The staining of cells has been a part of the pathology workflow for decades, allowing clinicians and researchers to identify different cell types and to track their activity. As any laboratorian knows, it can be a slow and laborious process and can also cause disruption to the sample being analyzed. At the University of Illinois at Urbana-Champaign, researchers have developed a virtual staining technique that doesn’t require any actual staining while producing similar results.
They’re using infrared spectroscopic imaging to analyze the chemical composition of cells directly. By noting the spectral characteristics of light bouncing off the cells, the investigators were able to identify correlations that a computer can use to do quick pathology analysis. The researchers hope that the new method will drastically increase the speed of digital pathology studies, since manual aspects of staining and preparation may be avoided altogether.
According to Rohit Bhargava, PhD, professor of chemistry and engineering at University of Illinois at Urbana-Champaign and author of the study, the move to stainless staining makes perfect sense from an efficiency standpoint.
“We’re in the midst of a trend where we’re becoming more molecularly sensitive,” he noted. “We’re using more information from limited amounts of tissue. Many times, the tissue, animal model or needle biopsy is limited. That’s not to mention limitations surrounding time and cost, as human and materials costs increase with number of stains. Finally, it may not be possible to repeat staining and wash again because of limited material or changing tissue structure.”
Sectioning Once, Staining Forever
Although the timing was perfect to obtain cellular information in chemistry, Bhargava said another strong advantage of stainless staining is the ability to translate the image into a format that’s easy to understand for practitioners.
Instead of using stains, the spectra measures the chemical constitution of cells and tissues directly. By using computational techniques, the researchers were able to relate spectral properties to known staining patterns of tissue. Therefore, molecular stains can be reproduced without staining the tissue, but by using the intrinsic molecular contrast of the tissue and computation. So, in addition to not accruing unnecessary material cost, time or effort, this method also leave precious tissue pristine for downstream analyses, according to the research team.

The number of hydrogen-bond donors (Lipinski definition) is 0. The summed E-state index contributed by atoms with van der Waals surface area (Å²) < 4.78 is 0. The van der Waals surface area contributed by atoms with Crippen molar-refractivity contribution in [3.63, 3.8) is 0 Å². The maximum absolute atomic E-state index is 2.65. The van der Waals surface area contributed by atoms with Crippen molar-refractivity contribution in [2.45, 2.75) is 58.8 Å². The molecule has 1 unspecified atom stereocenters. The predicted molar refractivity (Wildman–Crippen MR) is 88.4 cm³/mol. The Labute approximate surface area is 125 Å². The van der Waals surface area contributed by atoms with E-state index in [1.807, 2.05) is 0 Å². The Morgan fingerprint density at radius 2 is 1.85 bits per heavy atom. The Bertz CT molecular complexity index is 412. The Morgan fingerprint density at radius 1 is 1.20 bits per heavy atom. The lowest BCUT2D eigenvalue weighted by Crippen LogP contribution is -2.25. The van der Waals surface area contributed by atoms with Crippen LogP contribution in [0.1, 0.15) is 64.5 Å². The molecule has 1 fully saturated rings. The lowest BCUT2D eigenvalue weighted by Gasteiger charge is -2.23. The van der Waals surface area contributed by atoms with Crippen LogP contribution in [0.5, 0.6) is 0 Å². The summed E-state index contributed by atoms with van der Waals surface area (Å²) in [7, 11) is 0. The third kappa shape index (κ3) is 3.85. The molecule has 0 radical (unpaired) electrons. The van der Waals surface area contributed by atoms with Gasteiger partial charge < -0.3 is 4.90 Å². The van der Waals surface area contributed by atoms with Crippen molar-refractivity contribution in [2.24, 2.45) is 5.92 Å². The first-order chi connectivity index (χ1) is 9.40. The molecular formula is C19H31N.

Another application of the approach can be in the analysis from a thin needle biopsy, or other small amounts of samples. In cases where materials are limited or there may be a need to closely correlate multiple expressed molecules; it may not be possible to obtain multiple samples from the same biopsy for multiple stains. According to Bhargava, the method developed in this study could be a solution, allowing the user to simply “dial-in” a required stain. The study is timely as it builds on the emergence of chemical imaging and maturation of computation from the sciences/engineering side and the drive to greater molecular content from the biomedical/clinical side.
The study utilizes computation, instead of staining to provide images.
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“We’re relying on the chemistry to generate the ground truth and act as the ‘supervisor’ for a supervised learning algorithm. A human has to verify that the stain was applied appropriately, but that’s something that pathologists do very well,” said David Mayerich, PhD, lead author of the study, assistant professor at the University of Houston. “One of the bottlenecks in automated pathology is the extensive processing that must be applied to stained images to correct for staining artifacts and inconsistencies. The ability to apply stains uniformly across multiple samples could make these initial image processing steps significantly easier and more robust.”
This study illustrates the closer connections between imaging technology and clinical applications. “Infrared and optical imaging seemed to be distinct modes for getting important data in pathology. This study shows a close link between the two, allowing the user to choose the best method to address their needs,” commented Bhargava.
Admittedly, stainless staining requires an initial investment in desktop software that reveals the exact tissue dyes; Bhargava said one of their goals was ease of use so the instrumentation is similar to that of any microscope and the software features regular drop-down menus.